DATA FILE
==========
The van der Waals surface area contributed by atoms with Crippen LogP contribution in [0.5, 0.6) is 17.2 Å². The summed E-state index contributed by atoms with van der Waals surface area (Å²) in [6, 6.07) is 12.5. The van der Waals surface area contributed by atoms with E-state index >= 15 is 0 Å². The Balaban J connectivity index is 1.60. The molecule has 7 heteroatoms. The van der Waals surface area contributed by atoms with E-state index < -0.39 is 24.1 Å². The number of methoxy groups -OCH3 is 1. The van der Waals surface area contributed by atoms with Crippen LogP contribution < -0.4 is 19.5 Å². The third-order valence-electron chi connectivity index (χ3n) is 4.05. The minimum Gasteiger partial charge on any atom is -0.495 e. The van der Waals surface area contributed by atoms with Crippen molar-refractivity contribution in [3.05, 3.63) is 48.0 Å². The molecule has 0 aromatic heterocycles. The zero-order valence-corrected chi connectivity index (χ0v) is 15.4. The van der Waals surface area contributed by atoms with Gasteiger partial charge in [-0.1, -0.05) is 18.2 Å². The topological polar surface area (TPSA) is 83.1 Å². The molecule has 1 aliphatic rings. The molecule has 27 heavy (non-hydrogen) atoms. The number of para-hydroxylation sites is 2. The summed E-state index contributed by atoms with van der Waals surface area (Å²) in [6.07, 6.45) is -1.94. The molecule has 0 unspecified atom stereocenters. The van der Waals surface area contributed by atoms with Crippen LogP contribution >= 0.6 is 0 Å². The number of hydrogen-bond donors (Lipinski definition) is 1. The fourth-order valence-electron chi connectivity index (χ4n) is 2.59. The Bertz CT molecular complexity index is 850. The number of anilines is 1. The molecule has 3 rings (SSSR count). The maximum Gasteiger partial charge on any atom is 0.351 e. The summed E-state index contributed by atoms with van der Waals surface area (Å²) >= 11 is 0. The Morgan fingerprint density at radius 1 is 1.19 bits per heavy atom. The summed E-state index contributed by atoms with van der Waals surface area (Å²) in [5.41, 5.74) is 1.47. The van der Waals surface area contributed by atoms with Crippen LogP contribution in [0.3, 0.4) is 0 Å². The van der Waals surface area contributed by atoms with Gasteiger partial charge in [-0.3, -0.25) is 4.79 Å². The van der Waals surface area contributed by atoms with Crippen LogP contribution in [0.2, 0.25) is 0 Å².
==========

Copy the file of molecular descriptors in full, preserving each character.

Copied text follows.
The van der Waals surface area contributed by atoms with Crippen LogP contribution in [0.5, 0.6) is 17.2 Å². The summed E-state index contributed by atoms with van der Waals surface area (Å²) in [6, 6.07) is 12.5. The van der Waals surface area contributed by atoms with E-state index >= 15 is 0 Å². The Balaban J connectivity index is 1.60. The molecule has 7 heteroatoms. The van der Waals surface area contributed by atoms with E-state index < -0.39 is 24.1 Å². The number of methoxy groups -OCH3 is 1. The van der Waals surface area contributed by atoms with Crippen LogP contribution < -0.4 is 19.5 Å². The third-order valence-electron chi connectivity index (χ3n) is 4.05. The minimum Gasteiger partial charge on any atom is -0.495 e. The van der Waals surface area contributed by atoms with Crippen molar-refractivity contribution in [3.05, 3.63) is 48.0 Å². The molecule has 0 aromatic heterocycles. The zero-order valence-corrected chi connectivity index (χ0v) is 15.4. The van der Waals surface area contributed by atoms with Gasteiger partial charge in [-0.1, -0.05) is 18.2 Å². The topological polar surface area (TPSA) is 83.1 Å². The molecule has 1 aliphatic rings. The molecule has 27 heavy (non-hydrogen) atoms. The number of para-hydroxylation sites is 2. The summed E-state index contributed by atoms with van der Waals surface area (Å²) in [6.07, 6.45) is -1.94. The molecule has 0 unspecified atom stereocenters. The van der Waals surface area contributed by atoms with Crippen LogP contribution >= 0.6 is 0 Å². The number of hydrogen-bond donors (Lipinski definition) is 1. The fourth-order valence-electron chi connectivity index (χ4n) is 2.59. The Bertz CT molecular complexity index is 850. The number of anilines is 1. The molecule has 3 rings (SSSR count). The maximum Gasteiger partial charge on any atom is 0.351 e. The summed E-state index contributed by atoms with van der Waals surface area (Å²) >= 11 is 0. The Morgan fingerprint density at radius 1 is 1.19 bits per heavy atom. The summed E-state index contributed by atoms with van der Waals surface area (Å²) in [5.41, 5.74) is 1.47. The van der Waals surface area contributed by atoms with Crippen LogP contribution in [0.3, 0.4) is 0 Å². The van der Waals surface area contributed by atoms with Gasteiger partial charge in [-0.3, -0.25) is 4.79 Å². The van der Waals surface area contributed by atoms with Crippen LogP contribution in [0.2, 0.25) is 0 Å².